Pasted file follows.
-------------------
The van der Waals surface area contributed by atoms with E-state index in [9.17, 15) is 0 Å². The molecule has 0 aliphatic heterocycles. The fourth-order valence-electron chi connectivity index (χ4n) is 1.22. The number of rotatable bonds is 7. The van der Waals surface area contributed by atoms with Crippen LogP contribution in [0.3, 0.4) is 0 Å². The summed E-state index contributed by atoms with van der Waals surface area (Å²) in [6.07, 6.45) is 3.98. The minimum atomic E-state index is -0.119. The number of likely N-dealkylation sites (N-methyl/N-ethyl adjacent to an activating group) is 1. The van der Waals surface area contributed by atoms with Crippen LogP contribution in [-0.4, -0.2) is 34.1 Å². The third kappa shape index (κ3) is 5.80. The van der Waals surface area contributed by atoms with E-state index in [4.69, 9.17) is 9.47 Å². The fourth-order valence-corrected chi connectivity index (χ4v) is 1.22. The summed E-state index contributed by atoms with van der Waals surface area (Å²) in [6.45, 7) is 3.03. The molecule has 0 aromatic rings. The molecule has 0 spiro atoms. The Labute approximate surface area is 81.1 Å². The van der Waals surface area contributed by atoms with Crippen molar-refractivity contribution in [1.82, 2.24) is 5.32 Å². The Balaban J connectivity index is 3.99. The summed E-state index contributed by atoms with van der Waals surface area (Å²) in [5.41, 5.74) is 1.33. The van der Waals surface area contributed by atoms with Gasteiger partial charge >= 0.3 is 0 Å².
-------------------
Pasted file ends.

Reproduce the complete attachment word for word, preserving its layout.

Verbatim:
The van der Waals surface area contributed by atoms with E-state index in [9.17, 15) is 0 Å². The molecule has 0 aliphatic heterocycles. The fourth-order valence-electron chi connectivity index (χ4n) is 1.22. The number of rotatable bonds is 7. The van der Waals surface area contributed by atoms with Crippen LogP contribution in [0.3, 0.4) is 0 Å². The summed E-state index contributed by atoms with van der Waals surface area (Å²) in [6.07, 6.45) is 3.98. The minimum atomic E-state index is -0.119. The number of likely N-dealkylation sites (N-methyl/N-ethyl adjacent to an activating group) is 1. The van der Waals surface area contributed by atoms with Crippen LogP contribution in [-0.4, -0.2) is 34.1 Å². The third kappa shape index (κ3) is 5.80. The van der Waals surface area contributed by atoms with E-state index in [4.69, 9.17) is 9.47 Å². The fourth-order valence-corrected chi connectivity index (χ4v) is 1.22. The summed E-state index contributed by atoms with van der Waals surface area (Å²) in [6.45, 7) is 3.03. The molecule has 0 aromatic rings. The molecule has 0 spiro atoms. The Labute approximate surface area is 81.1 Å². The van der Waals surface area contributed by atoms with Crippen molar-refractivity contribution in [1.82, 2.24) is 5.32 Å². The Balaban J connectivity index is 3.99. The summed E-state index contributed by atoms with van der Waals surface area (Å²) in [5.41, 5.74) is 1.33. The van der Waals surface area contributed by atoms with Gasteiger partial charge >= 0.3 is 0 Å².